Guest Post: The 7 Biggest Challenges for Writers and How to Overcome Them

Regardless of your area of expertise, you will agree that writing is one of the most popular and sought-after professions. While being a writer can be lucrative and gives you new opportunities, young writers are still facing a lot of challenges on a daily basis. Sometimes, these obstacles can make or break a writer’s career.

For this article, we’ve asked several writers about their biggest challenges and how to solve them. After you analyze all the solutions, your workflow and results will improve greatly.

Some of these challenging situations are very easily solvable, even though it doesn’t seem to be that way.

  1. Writer’s block

How to describe the writer’s block? It’s one of those moments when you find it impossible to put ideas into words. Even the biggest writers like Ernest Hemingway and Dostoyevsky have publicly talked about their battles with writer’s block.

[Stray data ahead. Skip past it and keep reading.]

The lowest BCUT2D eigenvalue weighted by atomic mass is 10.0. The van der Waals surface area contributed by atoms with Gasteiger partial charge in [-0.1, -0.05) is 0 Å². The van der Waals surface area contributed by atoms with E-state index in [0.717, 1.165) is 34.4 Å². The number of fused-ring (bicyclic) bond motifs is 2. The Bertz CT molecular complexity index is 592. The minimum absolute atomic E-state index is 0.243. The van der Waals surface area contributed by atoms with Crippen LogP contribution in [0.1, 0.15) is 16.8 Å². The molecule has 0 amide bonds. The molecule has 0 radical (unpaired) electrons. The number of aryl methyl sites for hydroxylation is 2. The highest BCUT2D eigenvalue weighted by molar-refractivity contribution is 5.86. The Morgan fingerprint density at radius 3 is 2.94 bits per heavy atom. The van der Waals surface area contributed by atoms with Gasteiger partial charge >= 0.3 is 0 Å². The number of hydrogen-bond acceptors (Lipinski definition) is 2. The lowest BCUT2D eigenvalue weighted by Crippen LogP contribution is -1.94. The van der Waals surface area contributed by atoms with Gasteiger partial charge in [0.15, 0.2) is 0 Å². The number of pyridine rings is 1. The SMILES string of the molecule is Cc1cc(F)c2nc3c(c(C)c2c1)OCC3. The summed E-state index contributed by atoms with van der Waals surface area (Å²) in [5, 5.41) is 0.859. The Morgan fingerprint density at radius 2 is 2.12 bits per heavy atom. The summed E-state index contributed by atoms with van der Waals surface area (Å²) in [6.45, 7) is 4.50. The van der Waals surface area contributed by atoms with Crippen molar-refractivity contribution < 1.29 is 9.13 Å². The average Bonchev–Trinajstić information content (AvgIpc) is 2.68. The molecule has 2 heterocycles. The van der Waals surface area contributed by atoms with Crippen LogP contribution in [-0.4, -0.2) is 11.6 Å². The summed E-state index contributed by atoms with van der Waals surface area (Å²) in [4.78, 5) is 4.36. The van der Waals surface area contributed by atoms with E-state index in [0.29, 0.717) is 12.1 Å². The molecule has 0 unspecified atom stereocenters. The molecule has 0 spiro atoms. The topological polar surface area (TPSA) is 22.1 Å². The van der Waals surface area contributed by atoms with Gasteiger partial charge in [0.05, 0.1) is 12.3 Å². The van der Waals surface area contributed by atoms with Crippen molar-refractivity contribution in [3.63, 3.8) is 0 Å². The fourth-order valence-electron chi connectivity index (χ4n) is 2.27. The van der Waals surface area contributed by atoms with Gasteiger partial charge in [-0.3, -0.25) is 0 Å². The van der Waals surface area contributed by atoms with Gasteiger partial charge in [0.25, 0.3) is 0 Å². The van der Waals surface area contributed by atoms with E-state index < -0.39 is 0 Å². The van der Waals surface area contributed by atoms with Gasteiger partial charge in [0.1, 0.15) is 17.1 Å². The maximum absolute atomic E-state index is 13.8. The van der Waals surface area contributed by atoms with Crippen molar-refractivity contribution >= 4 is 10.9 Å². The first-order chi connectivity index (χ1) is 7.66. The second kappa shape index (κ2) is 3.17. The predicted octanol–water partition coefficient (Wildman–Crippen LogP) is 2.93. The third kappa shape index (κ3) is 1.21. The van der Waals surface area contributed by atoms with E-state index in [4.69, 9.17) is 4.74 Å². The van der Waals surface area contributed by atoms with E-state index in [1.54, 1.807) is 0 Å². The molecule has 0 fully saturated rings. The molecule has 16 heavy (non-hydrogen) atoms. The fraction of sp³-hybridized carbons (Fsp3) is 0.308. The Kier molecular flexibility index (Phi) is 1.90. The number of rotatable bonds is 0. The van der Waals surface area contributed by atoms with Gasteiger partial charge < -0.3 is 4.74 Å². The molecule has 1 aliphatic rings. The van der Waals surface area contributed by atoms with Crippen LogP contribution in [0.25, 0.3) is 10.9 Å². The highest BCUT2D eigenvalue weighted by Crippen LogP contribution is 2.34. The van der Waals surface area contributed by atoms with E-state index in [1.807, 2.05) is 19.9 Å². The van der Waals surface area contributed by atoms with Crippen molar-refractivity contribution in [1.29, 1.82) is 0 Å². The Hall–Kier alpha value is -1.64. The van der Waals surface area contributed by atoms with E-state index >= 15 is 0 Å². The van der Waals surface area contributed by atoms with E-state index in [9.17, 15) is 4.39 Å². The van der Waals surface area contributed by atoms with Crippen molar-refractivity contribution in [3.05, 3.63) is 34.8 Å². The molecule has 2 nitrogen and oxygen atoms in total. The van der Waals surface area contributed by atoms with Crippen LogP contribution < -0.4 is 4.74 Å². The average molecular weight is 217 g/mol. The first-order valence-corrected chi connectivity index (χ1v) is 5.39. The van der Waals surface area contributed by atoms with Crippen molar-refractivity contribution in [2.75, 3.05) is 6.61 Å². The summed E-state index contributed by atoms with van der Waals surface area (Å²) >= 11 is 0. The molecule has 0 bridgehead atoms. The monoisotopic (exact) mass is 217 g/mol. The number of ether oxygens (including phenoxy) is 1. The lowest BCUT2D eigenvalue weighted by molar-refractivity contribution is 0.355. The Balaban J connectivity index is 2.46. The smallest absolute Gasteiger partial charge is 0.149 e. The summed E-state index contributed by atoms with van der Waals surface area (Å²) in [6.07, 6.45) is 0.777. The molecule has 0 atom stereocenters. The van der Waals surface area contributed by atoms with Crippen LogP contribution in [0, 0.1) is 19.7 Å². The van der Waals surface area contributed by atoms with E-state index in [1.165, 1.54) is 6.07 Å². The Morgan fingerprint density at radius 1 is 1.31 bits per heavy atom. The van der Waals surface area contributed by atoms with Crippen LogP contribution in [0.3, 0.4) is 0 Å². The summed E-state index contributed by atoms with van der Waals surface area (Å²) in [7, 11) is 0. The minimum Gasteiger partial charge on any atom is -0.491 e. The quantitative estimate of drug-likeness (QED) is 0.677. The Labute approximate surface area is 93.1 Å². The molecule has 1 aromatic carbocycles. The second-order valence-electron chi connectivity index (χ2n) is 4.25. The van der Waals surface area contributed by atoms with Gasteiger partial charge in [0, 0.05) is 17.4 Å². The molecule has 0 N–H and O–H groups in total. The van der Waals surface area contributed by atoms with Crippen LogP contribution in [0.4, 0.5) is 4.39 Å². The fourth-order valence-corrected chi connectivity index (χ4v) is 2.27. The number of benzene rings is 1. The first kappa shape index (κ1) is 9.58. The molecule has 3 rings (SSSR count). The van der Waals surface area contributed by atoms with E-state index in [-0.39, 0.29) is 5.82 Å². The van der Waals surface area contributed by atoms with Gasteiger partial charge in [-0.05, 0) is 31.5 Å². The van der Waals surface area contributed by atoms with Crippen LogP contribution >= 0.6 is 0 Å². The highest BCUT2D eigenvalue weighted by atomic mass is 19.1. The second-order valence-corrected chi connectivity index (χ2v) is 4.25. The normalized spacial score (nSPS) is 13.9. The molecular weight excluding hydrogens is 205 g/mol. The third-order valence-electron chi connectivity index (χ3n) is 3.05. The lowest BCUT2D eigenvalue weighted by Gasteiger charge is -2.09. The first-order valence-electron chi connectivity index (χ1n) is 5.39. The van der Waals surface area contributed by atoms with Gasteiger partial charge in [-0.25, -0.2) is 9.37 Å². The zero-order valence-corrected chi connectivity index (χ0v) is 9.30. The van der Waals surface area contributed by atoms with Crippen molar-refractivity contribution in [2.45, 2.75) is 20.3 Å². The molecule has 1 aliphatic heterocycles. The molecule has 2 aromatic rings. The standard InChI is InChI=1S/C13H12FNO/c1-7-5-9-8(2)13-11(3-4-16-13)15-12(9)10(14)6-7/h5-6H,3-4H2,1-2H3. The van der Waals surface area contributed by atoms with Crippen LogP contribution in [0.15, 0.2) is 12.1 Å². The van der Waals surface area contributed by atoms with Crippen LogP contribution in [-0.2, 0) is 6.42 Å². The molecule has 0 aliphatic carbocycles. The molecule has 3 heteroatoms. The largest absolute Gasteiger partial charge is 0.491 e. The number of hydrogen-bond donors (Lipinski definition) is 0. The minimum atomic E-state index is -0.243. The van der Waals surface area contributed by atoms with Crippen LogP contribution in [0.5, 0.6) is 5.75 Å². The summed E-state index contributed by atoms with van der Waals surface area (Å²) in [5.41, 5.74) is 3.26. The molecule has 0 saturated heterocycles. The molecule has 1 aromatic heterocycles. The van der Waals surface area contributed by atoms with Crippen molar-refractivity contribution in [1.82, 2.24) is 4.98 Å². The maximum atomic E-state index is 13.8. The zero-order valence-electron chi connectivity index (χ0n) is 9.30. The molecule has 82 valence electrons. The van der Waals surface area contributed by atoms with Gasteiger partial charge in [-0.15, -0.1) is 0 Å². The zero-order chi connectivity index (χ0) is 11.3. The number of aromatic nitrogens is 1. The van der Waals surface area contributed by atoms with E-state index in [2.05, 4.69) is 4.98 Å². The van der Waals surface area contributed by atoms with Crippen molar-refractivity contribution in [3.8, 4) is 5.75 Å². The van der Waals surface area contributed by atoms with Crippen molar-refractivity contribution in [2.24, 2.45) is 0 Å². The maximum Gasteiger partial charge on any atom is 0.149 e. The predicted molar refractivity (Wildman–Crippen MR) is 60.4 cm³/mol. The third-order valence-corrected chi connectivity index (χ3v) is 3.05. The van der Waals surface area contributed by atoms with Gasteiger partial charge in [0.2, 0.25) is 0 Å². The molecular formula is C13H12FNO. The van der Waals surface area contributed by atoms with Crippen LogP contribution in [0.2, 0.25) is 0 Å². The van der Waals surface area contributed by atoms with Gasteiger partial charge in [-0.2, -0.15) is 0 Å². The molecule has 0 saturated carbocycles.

How do you beat it and how can you get back in the “right” mood?

Firstly, don’t force anything. If you don’t feel like writing, do something else. Oftentimes, a lack of sleep or too much stress prevent your brain from working. Exercise regularly to improve blood flow throughout your body.

If none of that work, try and take a break for a few days. Being away from writing can help immensely.

  1. No ideas

Next to a writer’s block, the lack of ideas is one of the most common problems writers experience. Don’t worry, every writer has felt a lack of inspiration and ideas at some point of time in their writing career.

You think you may be able to write that next chapter or a new article, but somehow, nothing seems to be coming your way. Thankfully, there are efficient ways to get ideas for your next work.

Taking a walk around your neighborhood without a smartphone is a good idea. You will be surprised at how much inspiration is there at every corner.